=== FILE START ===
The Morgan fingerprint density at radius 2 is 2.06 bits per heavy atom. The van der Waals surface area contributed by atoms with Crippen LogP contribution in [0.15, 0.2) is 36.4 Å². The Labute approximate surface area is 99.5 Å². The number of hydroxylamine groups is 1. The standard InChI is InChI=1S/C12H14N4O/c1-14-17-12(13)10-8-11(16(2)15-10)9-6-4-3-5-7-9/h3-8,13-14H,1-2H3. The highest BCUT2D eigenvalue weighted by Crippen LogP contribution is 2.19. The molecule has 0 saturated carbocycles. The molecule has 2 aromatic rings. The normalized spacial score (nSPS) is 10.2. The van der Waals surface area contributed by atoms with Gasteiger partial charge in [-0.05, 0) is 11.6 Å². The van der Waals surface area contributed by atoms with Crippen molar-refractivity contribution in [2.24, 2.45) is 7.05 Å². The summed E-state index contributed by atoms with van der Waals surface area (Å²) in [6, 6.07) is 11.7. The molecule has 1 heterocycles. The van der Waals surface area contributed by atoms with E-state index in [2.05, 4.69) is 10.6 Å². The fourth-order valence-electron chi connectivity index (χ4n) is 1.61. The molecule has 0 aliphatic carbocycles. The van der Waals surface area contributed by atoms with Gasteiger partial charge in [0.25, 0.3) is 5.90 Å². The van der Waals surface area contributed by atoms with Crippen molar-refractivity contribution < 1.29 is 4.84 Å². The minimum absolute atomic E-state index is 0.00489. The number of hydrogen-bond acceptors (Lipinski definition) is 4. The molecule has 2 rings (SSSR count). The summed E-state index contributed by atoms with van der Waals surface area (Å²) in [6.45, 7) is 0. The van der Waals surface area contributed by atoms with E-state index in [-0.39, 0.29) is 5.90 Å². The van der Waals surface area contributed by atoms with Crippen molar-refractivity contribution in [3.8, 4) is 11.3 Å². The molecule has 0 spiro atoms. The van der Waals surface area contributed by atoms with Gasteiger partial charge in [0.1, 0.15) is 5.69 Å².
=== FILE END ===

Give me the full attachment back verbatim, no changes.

The Morgan fingerprint density at radius 2 is 2.06 bits per heavy atom. The van der Waals surface area contributed by atoms with Crippen LogP contribution in [0.15, 0.2) is 36.4 Å². The Labute approximate surface area is 99.5 Å². The number of hydroxylamine groups is 1. The standard InChI is InChI=1S/C12H14N4O/c1-14-17-12(13)10-8-11(16(2)15-10)9-6-4-3-5-7-9/h3-8,13-14H,1-2H3. The highest BCUT2D eigenvalue weighted by Crippen LogP contribution is 2.19. The molecule has 0 saturated carbocycles. The molecule has 2 aromatic rings. The normalized spacial score (nSPS) is 10.2. The van der Waals surface area contributed by atoms with Gasteiger partial charge in [-0.05, 0) is 11.6 Å². The van der Waals surface area contributed by atoms with Crippen molar-refractivity contribution in [2.24, 2.45) is 7.05 Å². The summed E-state index contributed by atoms with van der Waals surface area (Å²) in [6, 6.07) is 11.7. The molecule has 1 heterocycles. The van der Waals surface area contributed by atoms with E-state index in [2.05, 4.69) is 10.6 Å². The fourth-order valence-electron chi connectivity index (χ4n) is 1.61. The molecule has 0 aliphatic carbocycles. The van der Waals surface area contributed by atoms with Gasteiger partial charge in [0.25, 0.3) is 5.90 Å². The van der Waals surface area contributed by atoms with Crippen molar-refractivity contribution < 1.29 is 4.84 Å². The minimum absolute atomic E-state index is 0.00489. The number of hydrogen-bond acceptors (Lipinski definition) is 4. The molecule has 2 rings (SSSR count). The summed E-state index contributed by atoms with van der Waals surface area (Å²) in [6.45, 7) is 0. The van der Waals surface area contributed by atoms with E-state index in [-0.39, 0.29) is 5.90 Å². The van der Waals surface area contributed by atoms with Crippen molar-refractivity contribution in [3.8, 4) is 11.3 Å². The molecule has 0 spiro atoms. The van der Waals surface area contributed by atoms with Gasteiger partial charge in [0.1, 0.15) is 5.69 Å².